Power and the teaching of medical ethics. (5/220)

This paper argues that ethics education needs to become more reflective about its social and political ethic as it participates in the construction and transmission of medical ethics. It argues for a critical approach to medical ethics and explores the political context in medical schools and some of the peculiar problems in medical ethics education.  (+info)

The future of philosophy. (6/220)

There is no sharp dividing line between science and philosophy, but philosophical problems tend to have three special features. First, they tend to concern large frameworks rather than specific questions within the framework. Second, they are questions for which there is no generally accepted method of solution. And third they tend to involve conceptual issues. For these reasons a philosophical problem such as the nature of life can become a scientific problem if it is put into a shape where it admits of scientific resolution. Philosophy in the 20th century was characterized by a concern with logic and language, which is markedly different from the concerns of earlier centuries of philosophy. However, it shared with the European philosophical tradition since the 17th century an excessive concern with issues in the theory of knowledge and with scepticism. As the century ends, we can see that scepticism no longer occupies centre stage, and this enables us to have a more constructive approach to philosophical problems than was possible for earlier generations. This situation is somewhat analogous to the shift from the sceptical concerns of Socrates and Plato to the constructive philosophical enterprise of Aristotle. With that in mind, we can discuss the prospects for the following six philosophical areas: (1) the traditional mind-body problem; (ii) the philosophy of mind and cognitive science; (iii) the philosophy of language; (iv) the philosophy of society; (v) ethics and practical reasons; (vi) the philosophy of science. The general theme of these investigations, I believe, is that the appraisal of the true significance of issues in the philosophy of knowledge enables us to have a more constructive account of various other philosophical problems than has typically been possible for the past three centuries.  (+info)

Postulated human sperm count decline may involve historic elimination of juvenile iodine deficiency: a new hypothesis with experimental evidence in the rat. (7/220)

Human sperm count studies, historic dietary iodination, and an animal model where neonatal goitrogen administration causes unprecedented testis enlargement, together suggest an hypothesis relevant to the postulated fall in human sperm counts. We present the hypothesis with a supporting study extending the model to include iodine deficiency. In a one-generation rat reproduction study, dams were fed an iodine sufficient (control, 200 ppb I) or deficient (low iodine diet [LID], <20 ppb I) diet from prebreeding through weaning, when male offspring were divided into three groups: 1) controls from iodine sufficient dams, 2) neonatal LID (NLID) from the LID dams, fed control diet postweaning, and 3) chronic LID (CLID) from LID dams, fed a moderate LID (40 ppb I) postweaning. F1 males were euthanized on postnatal day (PND) 133+/-1. Each of the three diet groups comprised two subgroups in which testicular parameters were evaluated: 1) daily sperm production (DSP), sperm motility, morphology, and histopathology, and 2) Sertoli cell and round spermatid morphometry. In the first subgroup, NLID and CLID testes weights were 8.5% and 14.0% heavier than their unusually heavy controls (3.921 g; historical control mean approximately 3.5 g), with proportional DSP increases. Sperm motility, morphology, and testis histopathology were unaffected. In the morphometry subgroup, respective increases in NLID and CLID rats included testes weights (+28.6% and +20.3%), Sertoli cells (+24.8% and +23.9%), and round spermatids (+20.4% and +15.8%). The results indicate that neonatal iodine deficiency can significantly increase spermatogenic function in rats, and support our hypothesis concerning human sperm counts.  (+info)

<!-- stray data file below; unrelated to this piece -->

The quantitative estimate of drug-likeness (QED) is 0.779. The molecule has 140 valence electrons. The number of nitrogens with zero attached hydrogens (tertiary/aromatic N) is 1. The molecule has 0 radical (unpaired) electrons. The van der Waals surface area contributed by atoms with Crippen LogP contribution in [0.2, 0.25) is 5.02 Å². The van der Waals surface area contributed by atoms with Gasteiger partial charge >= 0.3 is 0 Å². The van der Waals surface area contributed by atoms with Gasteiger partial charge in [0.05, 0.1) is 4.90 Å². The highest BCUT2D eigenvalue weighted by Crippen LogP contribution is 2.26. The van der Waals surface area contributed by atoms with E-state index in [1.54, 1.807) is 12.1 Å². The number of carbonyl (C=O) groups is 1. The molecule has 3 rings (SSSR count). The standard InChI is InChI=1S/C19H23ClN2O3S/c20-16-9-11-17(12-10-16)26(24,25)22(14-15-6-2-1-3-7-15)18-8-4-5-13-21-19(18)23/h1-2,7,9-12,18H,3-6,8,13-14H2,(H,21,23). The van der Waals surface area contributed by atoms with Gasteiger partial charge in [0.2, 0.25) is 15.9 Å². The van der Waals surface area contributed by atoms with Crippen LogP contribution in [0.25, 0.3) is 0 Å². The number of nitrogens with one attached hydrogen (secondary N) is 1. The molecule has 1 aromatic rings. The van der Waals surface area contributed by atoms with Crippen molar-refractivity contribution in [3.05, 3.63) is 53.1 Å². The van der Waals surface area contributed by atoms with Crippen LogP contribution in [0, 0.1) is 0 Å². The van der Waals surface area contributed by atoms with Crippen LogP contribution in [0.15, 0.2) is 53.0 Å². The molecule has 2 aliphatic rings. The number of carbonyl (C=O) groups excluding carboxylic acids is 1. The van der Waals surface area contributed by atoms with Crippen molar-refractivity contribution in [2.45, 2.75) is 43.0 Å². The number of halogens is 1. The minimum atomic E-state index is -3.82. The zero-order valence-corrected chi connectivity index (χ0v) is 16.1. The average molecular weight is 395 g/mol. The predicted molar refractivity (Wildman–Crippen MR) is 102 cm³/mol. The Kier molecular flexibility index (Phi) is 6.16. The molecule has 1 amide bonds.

The scientist's world. (8/220)

This paper describes the features of the world of science, and it compares that world briefly with that of politics and the law. It also discusses some "postmodern" trends in philosophy and sociology that have been undermining confidence in the objectivity of science and thus have contributed indirectly to public mistrust. The paper includes broader implications of interactions of government and science.  (+info)